Haas tyre woes potentially linked to communication gaps

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Haas is still searching for answers on its tyre degradation issues, but team boss Ayao Komatsu has suggested that its woes could be rooted in an inter-department communication gap at the US outfit.

Tyre degradation on race day was a persistent theme for Haas throughout the 2023 season, and one that seriously undermined the efforts of Kevin Magnussen and Nico Hulkenberg on Sundays.

At last October’s US Grand Prix, Haas rolled out a significantly revised car which in included a conversion to Red Bull’s trademark downwash sidepod concept.

It was hoped at the time that the overhaul would not only improve the aerodynamic efficiency of its VF-23 and establish a foundation for 2024 but also solve its chronic tyre degradation woes. Alas, that wasn’t the case.

After taking the helm of Haas following the exit of former team boss Guenther Steiner, Komatsu made clear that resolving the team’s tyre conundrum was a top priority.

The Japanese engineer believes that Haas’ understanding has progressed although he acknowledged that the team has not yet achieved a complete solution.

"I don't think we understand everything," admitted Komatsu. "I think we understand a significant part of it, but the only proof is if you can produce a car that can deal with the problem.

"I don't like to sit here and say that we understand it 100%, We don't. But we have a decent idea of why and where we need to focus on."

Haas's struggles with tyre management has been an underlying theme for several seasons, going all the way back to 2019 and to the outfit’s tyre warm-up problems.

Komatsu, who has been with Haas since its arrival in F1 in 2016, suggests that these recurring tyre-related problems may stem from underlying issues in the team's cross-departmental communication and collaboration.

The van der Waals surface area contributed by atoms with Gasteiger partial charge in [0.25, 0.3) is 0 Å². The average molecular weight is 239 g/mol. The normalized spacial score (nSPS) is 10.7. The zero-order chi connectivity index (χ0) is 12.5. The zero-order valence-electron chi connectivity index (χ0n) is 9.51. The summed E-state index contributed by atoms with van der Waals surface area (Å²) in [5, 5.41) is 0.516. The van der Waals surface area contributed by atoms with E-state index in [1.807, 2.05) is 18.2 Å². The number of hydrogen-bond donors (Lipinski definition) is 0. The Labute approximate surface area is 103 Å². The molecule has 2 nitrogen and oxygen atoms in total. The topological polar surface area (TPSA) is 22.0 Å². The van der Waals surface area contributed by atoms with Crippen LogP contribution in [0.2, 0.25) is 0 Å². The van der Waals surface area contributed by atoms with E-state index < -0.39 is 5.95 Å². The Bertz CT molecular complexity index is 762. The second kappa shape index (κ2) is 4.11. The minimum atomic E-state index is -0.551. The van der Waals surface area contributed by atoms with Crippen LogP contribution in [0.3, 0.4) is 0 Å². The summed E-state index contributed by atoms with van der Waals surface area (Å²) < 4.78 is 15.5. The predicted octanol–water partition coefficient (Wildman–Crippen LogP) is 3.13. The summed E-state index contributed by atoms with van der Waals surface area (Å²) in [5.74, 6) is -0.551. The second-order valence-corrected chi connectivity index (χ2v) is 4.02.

Effective communication and integration between the various departments responsible for car design, development, and performance are crucial for optimizing tyre performance and ensuring consistent race results.

From '19 to '23, the programme is very different," he said. "It may look the same, but it is very different. But the working practice is the core.

"If we are not working in a very integrated manner, communicating properly between the aero department in Italy to the tyre department in the UK, that is a problem.

"That working culture and practice is something I am going to focus on improving. We want to move as one.

"We've got a real car issue, accept it, then communicate and discuss it openly with all the relevant people. And even then, if around the table there is still a disagreement from certain people, you cannot avoid that."


Komatsu stresses that Haas's progress hinges on improving communication flow and establishing a robust infrastructure that facilitates sound decision-making."

"I do think that disagreement is healthy, as long as everybody then knows that a decision needs to be taken," he added. "So somebody needs to take a decision and we're going to go in this direction. That's fine.

"But when one group says 'I think this is a problem' and this guy says, 'OK fine', and then doesn't communicate together afterwards and keeps going in his direction, then we cannot improve. I think working practices need to improve."

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